Just like us, our companions need dental care—routine care at home as well as from your veterinarian. Our pets begin showing signs of oral problems when they are still kittens and puppies. Your veterinarian can teach you how to care for your companion’s teeth and gums and tell you what to look out for.
Brushing your companion’s teeth, providing a healthy “dental” diet, and safe teeth cleaning chew toys or treats can go a long way in keeping his or her mouth healthy. The earlier you start your pet’s dental routine the better. For tips specific to your pet, check out these links to the ASPCA:
Here are 7 tips to keep your companion healthy:
1. Tooth-brushing kit
Buy a toothbrush specially designed for cats and dogs, or use a clean piece of soft gauze wrapped around your finger. Ask your veterinarian about toothpaste made for companions, or make a paste made from water and baking soda. Never use human toothpaste because it can seriously irritate your dog or cat’s stomach.
2. Brush the right way
Clean your companion’s teeth in small circular motions. Work from one side to the other focusing on one small area at a time. Brush two to three times per week.
3. Do the breath test
We all know our companion’s breath is never minty fresh, but if it smells abnormally repulsive and is accompanied by excessive drinking or urinating, vomiting, and/or a loss of appetite, it is time to go to the vet.
4. Check the gums
At least once a week check your companion’s gums by lifting their lips and looking at their gums. Your pet’s gums should be pink—there should be no red or white, or any swelling, and no brownish tartar.
5. Keep them chewing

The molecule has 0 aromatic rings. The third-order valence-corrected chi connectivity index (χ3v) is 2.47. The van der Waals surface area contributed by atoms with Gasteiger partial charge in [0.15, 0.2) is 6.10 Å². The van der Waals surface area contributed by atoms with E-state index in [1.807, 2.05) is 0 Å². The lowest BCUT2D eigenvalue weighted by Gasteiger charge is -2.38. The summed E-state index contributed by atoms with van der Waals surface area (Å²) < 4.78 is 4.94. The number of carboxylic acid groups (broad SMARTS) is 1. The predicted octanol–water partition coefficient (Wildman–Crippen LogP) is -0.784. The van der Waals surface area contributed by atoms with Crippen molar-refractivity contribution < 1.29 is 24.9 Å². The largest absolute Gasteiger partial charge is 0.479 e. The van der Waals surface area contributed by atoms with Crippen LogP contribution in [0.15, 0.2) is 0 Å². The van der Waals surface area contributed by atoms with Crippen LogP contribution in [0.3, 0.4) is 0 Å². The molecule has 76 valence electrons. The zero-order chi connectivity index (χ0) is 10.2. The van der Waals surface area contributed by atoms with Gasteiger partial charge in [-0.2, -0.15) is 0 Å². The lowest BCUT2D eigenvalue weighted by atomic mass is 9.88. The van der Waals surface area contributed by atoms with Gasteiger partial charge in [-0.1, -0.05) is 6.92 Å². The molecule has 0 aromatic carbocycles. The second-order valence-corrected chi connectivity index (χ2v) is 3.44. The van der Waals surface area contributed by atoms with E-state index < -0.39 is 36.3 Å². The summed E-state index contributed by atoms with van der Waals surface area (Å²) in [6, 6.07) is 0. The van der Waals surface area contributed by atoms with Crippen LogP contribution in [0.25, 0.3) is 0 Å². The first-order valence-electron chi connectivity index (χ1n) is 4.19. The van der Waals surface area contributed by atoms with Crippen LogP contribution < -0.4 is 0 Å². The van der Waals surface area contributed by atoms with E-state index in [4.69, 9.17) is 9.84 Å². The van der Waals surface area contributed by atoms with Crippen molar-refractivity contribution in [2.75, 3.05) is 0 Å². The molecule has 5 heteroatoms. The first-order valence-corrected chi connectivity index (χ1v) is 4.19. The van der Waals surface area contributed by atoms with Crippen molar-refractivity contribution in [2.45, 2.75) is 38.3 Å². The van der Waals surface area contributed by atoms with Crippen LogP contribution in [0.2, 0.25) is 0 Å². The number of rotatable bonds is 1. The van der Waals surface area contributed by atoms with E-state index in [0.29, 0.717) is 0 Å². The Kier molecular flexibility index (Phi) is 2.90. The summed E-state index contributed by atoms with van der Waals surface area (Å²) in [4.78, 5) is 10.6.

Chew toys allow your companions to not only satisfy their natural tendencies to gnaw on things, but it also helps keep teeth clean by scraping away tartar. Nylon and rubber chew toys are great for this!
6. Eat for healthy teeth
Talk to your veterinarian about dry food specially formulated to slow down the formation of plaque and tartar. If you love to give your companion treats, opt for a treat made to promote better dental health.
7. Schedule regular veterinary visits
Don’t wait for your companion’s annual visit to schedule a dental check up, especially if you think something may be wrong. If you notice bad breath, excessive drooling, decaying teeth, inflamed gums, cysts or tumors, or loose adult teeth, contact your veterinarian right away.
Dental health is the most over looked area in pet health. By having a healthy and proactive dental health routine, you can keep your companion in excellent oral health and also prevent more serious health problems like kidney, heart, and lung disease. Dental hygiene is just as important for our pets as it is for us. Call your veterinarian today and set up a dental hygiene appointment, (262) 728-8622!